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In October 1929, the Dow Jones lost 90 percent of its value in the monumental stock market crash that led to the Great Depression. As a result, lawmakers passed the Securities Acts of 1933 and 1934, which completely changed the way securities were permitted to be issued and traded. The main purpose for these reforms was to protect the consumer and reduce the risk of potential damage that could be done to the general public. Due to these reforms, personal investors had only the largest and most stable businesses to choose from when looking for investment opportunities.

 The Great Depression  1929-1934
1996  The Birth of Blue Sky Services 

Hurricane Fran struck the Triangle area of NC in 1996, destroying thousands of homes and leaving countless families homeless.  Local entrepreneur David Medvetz formed the original Blue Sky Services construction company to help his neighbors and local residents rebuild their homes in the aftermath of the hurricane’s devastation.  Starting as a semi-philanthropic venture to help the local community, Blue Sky services grew into a multi-million-dollar operation. Recognized locally, regionally, and nationally as a market leader in construction services, Blue Sky Services has completed in excess of 8,000 projects with no plan on stopping.

The Internet Boom  1996-2007

With the growth of the Internet, small businesses gained access to worldwide markets that were previously available only to large corporations. While the demand for new growth capital continued to expand among small and rapidly growing businesses, the capital marketplace was not equipped to service these needs. According to the Bureau of Labor Statistics, over 500,000 new businesses launch annually, but more than 50% fail within the first 5 years. “Insufficient funding” is reflected as one of the most common reasons for closure.

In the crash of the financial markets in October 2008, traditional "safe" securities took a dive, resulting in billions of dollars in losses for investors. As a result, these perceived “safe” securities were no longer considered “safe” and “secure”. This left investors looking to move their billions of dollars sitting in the stock market to alternative investment options. The demand for smaller investments began to grow, however securities laws and administrative obstacles made it virtually impossible for anyone outside of institutional investors to do so.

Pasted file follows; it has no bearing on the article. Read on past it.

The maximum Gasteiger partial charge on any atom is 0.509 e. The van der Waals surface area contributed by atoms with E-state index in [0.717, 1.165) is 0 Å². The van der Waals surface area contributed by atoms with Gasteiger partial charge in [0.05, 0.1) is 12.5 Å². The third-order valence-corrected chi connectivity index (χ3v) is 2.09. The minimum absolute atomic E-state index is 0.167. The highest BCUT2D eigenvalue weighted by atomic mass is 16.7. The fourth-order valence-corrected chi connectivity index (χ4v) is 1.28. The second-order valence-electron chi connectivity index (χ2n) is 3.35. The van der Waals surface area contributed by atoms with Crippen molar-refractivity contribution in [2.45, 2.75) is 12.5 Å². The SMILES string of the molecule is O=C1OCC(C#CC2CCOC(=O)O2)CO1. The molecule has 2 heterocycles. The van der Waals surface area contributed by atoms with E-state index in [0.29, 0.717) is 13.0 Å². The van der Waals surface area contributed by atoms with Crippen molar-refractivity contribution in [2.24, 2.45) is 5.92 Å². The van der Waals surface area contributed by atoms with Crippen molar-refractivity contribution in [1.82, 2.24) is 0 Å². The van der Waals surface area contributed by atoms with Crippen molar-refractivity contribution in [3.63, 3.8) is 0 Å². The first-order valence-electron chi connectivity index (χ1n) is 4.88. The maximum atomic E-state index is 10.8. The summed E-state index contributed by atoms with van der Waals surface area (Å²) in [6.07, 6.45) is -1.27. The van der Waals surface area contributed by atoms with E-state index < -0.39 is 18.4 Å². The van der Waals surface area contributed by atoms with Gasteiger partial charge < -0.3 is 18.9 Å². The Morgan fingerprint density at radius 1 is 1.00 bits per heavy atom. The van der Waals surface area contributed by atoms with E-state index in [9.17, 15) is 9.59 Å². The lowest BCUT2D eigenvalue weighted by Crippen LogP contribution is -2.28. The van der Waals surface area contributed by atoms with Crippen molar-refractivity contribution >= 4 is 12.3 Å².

2008-2010  The Great Recession
 The Expansion of Blue Sky Services  2010-2011

Recognizing an abundance of opportunity in various segments of the real estate industry, Medvetz joined efforts with two experienced real estate entrepreneurs, Nikita Zhitov and Steve Niemeyer. Amidst the Great Recession, they built upon the well-established Blue Sky Services brand. The complete re-organization of the company gave birth to the Blue Sky Services divisions of Real Estate Brokerage, Equity (Property Tax Appeal Services), and Property Development; all of which have become market leaders within their own individual sub-industries.

2012 The Inception of Crowdfunding

In April 2012, President Obama signed into law the historic Jumpstart Our Business Startups ("JOBS") Act, a bill that created a new niche within both commercial real estate and the financial services industries.  The JOBS Act served as an amendment to the 80-year old Securities Acts of 1933 and 1934, reducing its requirements with solicitation bans (as it relates to 506-D Offerings) and enabling the ability to market the solicitation of funds to the general public- also known as “crowdfunding”.

The Launch of Blue Sky Crowd Funding  2016

By combining the commercial real estate industry with the new changes in the financial world, Blue Sky Crowdfunding has bridged the gap between smaller investors and large-scale commercial real estate assets. In March 2016, Blue Sky crowdfunding goes live and creates a level playing field in commercial real estate for the general public. Private investors now have the ability to invest in high profile commercial real estate projects in some of the hottest markets in the country, which previously were only available to large corporations, institutional investors, or ultra-high net worth individuals

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